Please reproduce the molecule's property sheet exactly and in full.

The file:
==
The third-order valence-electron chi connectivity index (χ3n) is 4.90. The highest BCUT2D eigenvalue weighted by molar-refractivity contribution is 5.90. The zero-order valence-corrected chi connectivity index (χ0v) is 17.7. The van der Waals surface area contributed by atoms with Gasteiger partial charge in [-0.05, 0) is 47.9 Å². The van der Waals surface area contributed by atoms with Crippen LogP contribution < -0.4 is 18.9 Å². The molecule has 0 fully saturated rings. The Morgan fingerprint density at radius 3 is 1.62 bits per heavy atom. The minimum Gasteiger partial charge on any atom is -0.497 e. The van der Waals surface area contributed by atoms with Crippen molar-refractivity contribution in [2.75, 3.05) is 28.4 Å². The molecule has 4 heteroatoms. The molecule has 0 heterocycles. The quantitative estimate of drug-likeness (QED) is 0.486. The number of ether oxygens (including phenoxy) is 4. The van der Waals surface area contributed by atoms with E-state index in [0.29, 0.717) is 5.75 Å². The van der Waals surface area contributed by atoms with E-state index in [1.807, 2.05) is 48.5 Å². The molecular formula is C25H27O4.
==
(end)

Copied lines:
The third-order valence-electron chi connectivity index (χ3n) is 4.90. The highest BCUT2D eigenvalue weighted by molar-refractivity contribution is 5.90. The zero-order valence-corrected chi connectivity index (χ0v) is 17.7. The van der Waals surface area contributed by atoms with Gasteiger partial charge in [-0.05, 0) is 47.9 Å². The van der Waals surface area contributed by atoms with Crippen LogP contribution < -0.4 is 18.9 Å². The molecule has 0 fully saturated rings. The Morgan fingerprint density at radius 3 is 1.62 bits per heavy atom. The minimum Gasteiger partial charge on any atom is -0.497 e. The van der Waals surface area contributed by atoms with Crippen molar-refractivity contribution in [2.75, 3.05) is 28.4 Å². The molecule has 4 heteroatoms. The molecule has 0 heterocycles. The quantitative estimate of drug-likeness (QED) is 0.486. The number of ether oxygens (including phenoxy) is 4. The van der Waals surface area contributed by atoms with E-state index in [0.29, 0.717) is 5.75 Å². The van der Waals surface area contributed by atoms with E-state index in [1.807, 2.05) is 48.5 Å². The molecular formula is C25H27O4.